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Table of contents
PREFACE
INTRODUCTION-1.1
INTRODUCTION-1.2
INTRODUCTION-1.3
INTRODUCTION-1.4
INTRODUCTION-1.5
INTRODUCTION-1.6
INTRODUCTION-1.7
FOOTNOTES-1
FOOTNOTES-2
THE STUDY OF SEXUAL INVERSION
SEXUAL INVERSION IN MEN-1
SEXUAL INVERSION IN MEN-2
SEXUAL INVERSION IN MEN-3
HISTORY-1-2-3-4
HISTORY-5
HISTORY-6
HISTORY-7-8
HISTORY-9
HISTORY-10-11-12
HISTORY-13-14
HISTORY-15
HISTORY-16-17-18-19
HISTORY-20
HISTORY-21 (begin)
HISTORY-21 (end)
HISTORY-22-23-24
HISTORY-25
HISTORY-26
HISTORY-27
HISTORY-28-29-30-31-32
HISTORY-33
SEXUAL INVERSION IN WOMEN-1
SEXUAL INVERSION IN WOMEN-2
SEXUAL INVERSION IN WOMEN-3
SEXUAL INVERSION IN WOMEN-4
HISTORY-34-35-36-37
HISTORY-38
HISTORY-39.1
HISTORY-39.2
HISTORY-39.3
HISTORY-39.4
FOOTNOTES
THE NATURE OF SEXUAL INVERSION-1
THE NATURE OF SEXUAL INVERSION-2
THE NATURE OF SEXUAL INVERSION-3
THE NATURE OF SEXUAL INVERSION-4
FOOTNOTES
THE THEORY OF SEXUAL INVERSION-1
THE THEORY OF SEXUAL INVERSION-2
THE THEORY OF SEXUAL INVERSION-3
CONCLUSIONS-1
CONCLUSIONS-2
CONCLUSIONS-3
CONCLUSIONS-4
FOOTNOTES
APPENDIX A
APPENDIX B-1
APPENDIX B-2-3-4
INDEX OF AUTHORS

(1) physical hermaphroditism in its various stages; (2) gynandromorphism, 

or eunuchoidism, in which men possess characters resembling those of males 

who have been early castrated and women possess similarly masculine 

characters; (3) sexo-esthetic inversion, or Eonism (Hirschfeld's 

transvestism or cross-dressing), in which, outside the specifically sexual 

emotions, men possess the tastes of women and women those of men. 

 

Hirschfeld has discussed these intermediate sexual stages in 

various works, especially in _Geschlechtsuebergaenge_ (1905), _Die 

Transvestiten_ (1910), and ch. xi of _Die Homosexualitaet_. 

Hermaphroditism (the reality of which has only of late been 

recognized and is still disputed) and pseudohermaphroditism; in 

their physical variations are fully dealt with in the great work, 

richly illustrated, _Hermaphroditismus beim Menschen_, by F.L. 

von Neugebauer, of Warsaw. Neugebauer published an earlier and 

briefer study of the subject in the _Jahrbuch fuer sexuelle 

Zwischenstufen_ vol. iv, 1902, pp. 1-176, with a bibliography in 

vol. viii (1906) of the same _Jahrbuch_, pp. 685-700. Hirschfeld 

emphasizes the fact that neither hermaphroditism nor eunuchoidism 

is commonly associated with homosexuality, and that a large 

proportion of the cases of transvestism, as defined by him, are 

heterosexual. True inversion seems, however, to be not 

infrequently found among pseudohermaphrodites; Neugebauer records 

numerous cases; Magnan has published a case in a girl brought up 

as a youth (_Gazette medical de Paris_, March 31, 1911) and 

Lapointe a case in a man brought up as a girl (_Revue de 

psychiatrie_, 1911, p. 219). Such cases may be accounted for by 

the training and associations involved by the early error in 

recognition of sex, and perhaps still more by a really organic 

predisposition to homosexuality, although the sexual psychic 

characters are not necessarily bound up with the coexistence of 

corresponding sexual glands. Halban (_Archiv fuer Gynaekologie_ 

1903) goes so far as to class the homosexual as "real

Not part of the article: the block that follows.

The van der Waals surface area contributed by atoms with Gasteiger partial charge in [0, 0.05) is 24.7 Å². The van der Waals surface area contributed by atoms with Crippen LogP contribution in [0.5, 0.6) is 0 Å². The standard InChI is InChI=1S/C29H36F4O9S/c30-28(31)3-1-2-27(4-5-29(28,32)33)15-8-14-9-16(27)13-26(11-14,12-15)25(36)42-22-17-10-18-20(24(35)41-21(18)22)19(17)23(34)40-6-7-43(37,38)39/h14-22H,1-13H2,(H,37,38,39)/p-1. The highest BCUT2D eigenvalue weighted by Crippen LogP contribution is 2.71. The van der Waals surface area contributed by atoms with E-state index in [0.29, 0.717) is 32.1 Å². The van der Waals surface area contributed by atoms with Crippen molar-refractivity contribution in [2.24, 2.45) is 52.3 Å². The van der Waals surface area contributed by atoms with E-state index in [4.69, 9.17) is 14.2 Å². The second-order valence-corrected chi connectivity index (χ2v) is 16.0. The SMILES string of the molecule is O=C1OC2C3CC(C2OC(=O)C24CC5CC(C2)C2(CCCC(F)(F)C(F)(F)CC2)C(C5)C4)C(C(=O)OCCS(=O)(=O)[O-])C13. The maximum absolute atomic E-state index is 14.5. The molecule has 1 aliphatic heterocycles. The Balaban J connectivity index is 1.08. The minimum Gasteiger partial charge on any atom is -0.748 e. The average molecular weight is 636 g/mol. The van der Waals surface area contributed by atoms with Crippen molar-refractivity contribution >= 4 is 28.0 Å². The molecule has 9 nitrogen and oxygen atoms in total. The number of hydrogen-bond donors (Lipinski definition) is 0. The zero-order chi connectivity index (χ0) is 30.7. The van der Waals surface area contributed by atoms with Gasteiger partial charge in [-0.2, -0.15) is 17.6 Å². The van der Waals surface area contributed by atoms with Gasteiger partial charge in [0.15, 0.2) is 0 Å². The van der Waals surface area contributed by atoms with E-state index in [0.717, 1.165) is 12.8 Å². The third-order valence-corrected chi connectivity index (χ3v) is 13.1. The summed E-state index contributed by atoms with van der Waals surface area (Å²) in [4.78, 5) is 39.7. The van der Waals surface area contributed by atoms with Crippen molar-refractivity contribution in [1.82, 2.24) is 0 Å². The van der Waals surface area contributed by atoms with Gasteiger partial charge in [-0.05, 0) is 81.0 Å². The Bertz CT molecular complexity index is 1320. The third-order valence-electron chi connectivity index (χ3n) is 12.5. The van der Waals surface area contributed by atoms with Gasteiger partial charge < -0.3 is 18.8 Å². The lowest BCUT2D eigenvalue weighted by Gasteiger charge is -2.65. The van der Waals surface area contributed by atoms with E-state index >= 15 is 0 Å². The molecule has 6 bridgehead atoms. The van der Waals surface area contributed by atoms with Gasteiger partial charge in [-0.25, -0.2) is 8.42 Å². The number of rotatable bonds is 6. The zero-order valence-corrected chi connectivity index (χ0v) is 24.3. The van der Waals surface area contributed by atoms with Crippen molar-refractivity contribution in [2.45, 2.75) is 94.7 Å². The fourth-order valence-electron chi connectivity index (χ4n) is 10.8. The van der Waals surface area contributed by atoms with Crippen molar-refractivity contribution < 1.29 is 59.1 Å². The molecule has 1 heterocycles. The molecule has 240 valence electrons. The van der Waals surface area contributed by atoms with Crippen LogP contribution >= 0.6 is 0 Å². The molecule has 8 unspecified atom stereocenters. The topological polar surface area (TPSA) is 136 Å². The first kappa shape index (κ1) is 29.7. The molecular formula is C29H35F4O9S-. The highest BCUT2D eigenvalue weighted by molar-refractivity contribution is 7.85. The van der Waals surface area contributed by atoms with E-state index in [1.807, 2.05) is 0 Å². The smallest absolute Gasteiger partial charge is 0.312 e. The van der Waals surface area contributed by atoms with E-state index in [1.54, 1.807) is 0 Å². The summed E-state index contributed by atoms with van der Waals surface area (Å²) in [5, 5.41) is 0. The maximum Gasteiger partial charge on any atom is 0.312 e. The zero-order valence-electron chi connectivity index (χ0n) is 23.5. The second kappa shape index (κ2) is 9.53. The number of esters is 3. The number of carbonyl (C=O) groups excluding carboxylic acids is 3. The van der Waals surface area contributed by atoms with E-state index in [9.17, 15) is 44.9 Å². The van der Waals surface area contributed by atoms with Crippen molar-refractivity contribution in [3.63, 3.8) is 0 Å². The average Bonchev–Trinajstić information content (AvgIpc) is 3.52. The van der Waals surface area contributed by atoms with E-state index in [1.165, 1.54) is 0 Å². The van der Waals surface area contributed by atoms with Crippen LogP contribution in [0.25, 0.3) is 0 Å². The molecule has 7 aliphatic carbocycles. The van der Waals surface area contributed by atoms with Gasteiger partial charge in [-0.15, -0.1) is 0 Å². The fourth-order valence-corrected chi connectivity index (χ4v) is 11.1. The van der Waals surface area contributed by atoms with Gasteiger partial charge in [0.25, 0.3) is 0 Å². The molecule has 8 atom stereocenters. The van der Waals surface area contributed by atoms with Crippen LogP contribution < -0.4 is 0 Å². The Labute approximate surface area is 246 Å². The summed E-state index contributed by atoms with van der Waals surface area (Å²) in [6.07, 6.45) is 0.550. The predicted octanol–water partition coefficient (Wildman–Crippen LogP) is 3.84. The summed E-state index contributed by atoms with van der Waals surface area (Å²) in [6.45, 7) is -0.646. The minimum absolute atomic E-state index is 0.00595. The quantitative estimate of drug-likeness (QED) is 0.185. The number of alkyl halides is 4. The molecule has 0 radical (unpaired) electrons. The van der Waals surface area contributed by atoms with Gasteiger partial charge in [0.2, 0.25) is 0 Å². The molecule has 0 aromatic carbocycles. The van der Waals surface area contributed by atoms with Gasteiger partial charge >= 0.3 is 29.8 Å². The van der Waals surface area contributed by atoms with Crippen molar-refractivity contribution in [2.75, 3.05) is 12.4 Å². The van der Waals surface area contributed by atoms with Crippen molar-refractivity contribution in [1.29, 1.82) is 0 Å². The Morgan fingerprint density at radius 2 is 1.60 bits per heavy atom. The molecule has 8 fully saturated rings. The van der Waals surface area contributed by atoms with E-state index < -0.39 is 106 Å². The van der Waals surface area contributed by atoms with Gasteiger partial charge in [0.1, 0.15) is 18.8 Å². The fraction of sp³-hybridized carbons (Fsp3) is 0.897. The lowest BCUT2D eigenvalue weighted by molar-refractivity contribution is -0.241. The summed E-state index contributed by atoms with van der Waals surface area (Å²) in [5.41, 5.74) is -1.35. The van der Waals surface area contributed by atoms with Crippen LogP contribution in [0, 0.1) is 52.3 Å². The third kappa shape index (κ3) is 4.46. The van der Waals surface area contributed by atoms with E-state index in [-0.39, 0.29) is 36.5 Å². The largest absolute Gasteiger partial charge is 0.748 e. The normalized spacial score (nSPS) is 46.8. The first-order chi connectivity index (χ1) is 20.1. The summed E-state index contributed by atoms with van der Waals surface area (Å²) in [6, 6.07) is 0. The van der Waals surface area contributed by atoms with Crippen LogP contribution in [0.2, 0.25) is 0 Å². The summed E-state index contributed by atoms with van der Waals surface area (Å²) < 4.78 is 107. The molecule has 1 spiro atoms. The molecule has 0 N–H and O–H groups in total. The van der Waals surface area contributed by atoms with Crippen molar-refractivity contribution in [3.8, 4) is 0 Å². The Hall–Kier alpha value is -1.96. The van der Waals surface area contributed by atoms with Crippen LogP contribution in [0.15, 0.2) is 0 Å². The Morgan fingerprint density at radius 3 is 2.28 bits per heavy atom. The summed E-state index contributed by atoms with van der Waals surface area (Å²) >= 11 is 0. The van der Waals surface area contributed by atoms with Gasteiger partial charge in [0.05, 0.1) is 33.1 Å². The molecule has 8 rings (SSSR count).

pseudohermaphrodites," exactly comparable to a man with a female 

breast or a woman with a beard, and proposes to term 

homosexuality "pseudohermaphroditus masculinus psychicus." This, 

however, is an unnecessary and scarcely satisfactory confusion. 

To place the group of homosexual phenomena among other intermediate groups 

on the organic bisexual basis is a convenient classification. It can 

scarcely be regarded as a complete explanation. It is probable that we may 

ultimately find a more fundamental source of these various phenomena in 

the stimulating and inhibiting play of the internal secretions.[234] Our 

knowledge of the intimate association between the hormones and sexual 

phenomena is already sufficient to make such an explanation intelligible; 

the complex interaction of the glandular internal secretions and their 

liability to varying disturbance in balance may well suffice to account 

for the complexity of the phenomena. It would harmonize with what we know 

of the occasional delayed manifestations of homosexuality, and would not 

clash with their congenital nature, for we know that a disordered state of 

the thymus, for instance, may be hereditary, and it is held that status 

lymphaticus may be either inborn or acquired.[235] Normal sexual 

characters seem to depend largely upon the due co-ordination of the 

internal secretions, and it is reasonable to suppose that sexual 

deviations depend upon their inco-ordination. If a man is a man, and a 

woman a woman, because (in Blair Bell's phrase) of the totality of their 

internal secretions, the intermediate stages between the man and the woman 

must be due to redistribution of those internal secretions.[236] 

 

 

 

 

We know that various internal secretions possess an influential sexual 

effect. Thus the atrophy of the thymus seems to be connected with sexual 

development at puberty; the thyroid reinforces the genital glands; adrenal 

overdevelopment can produce in a female the secondary characteristics of 

the male, as well as cause precocious development of maleness; etc. "An 


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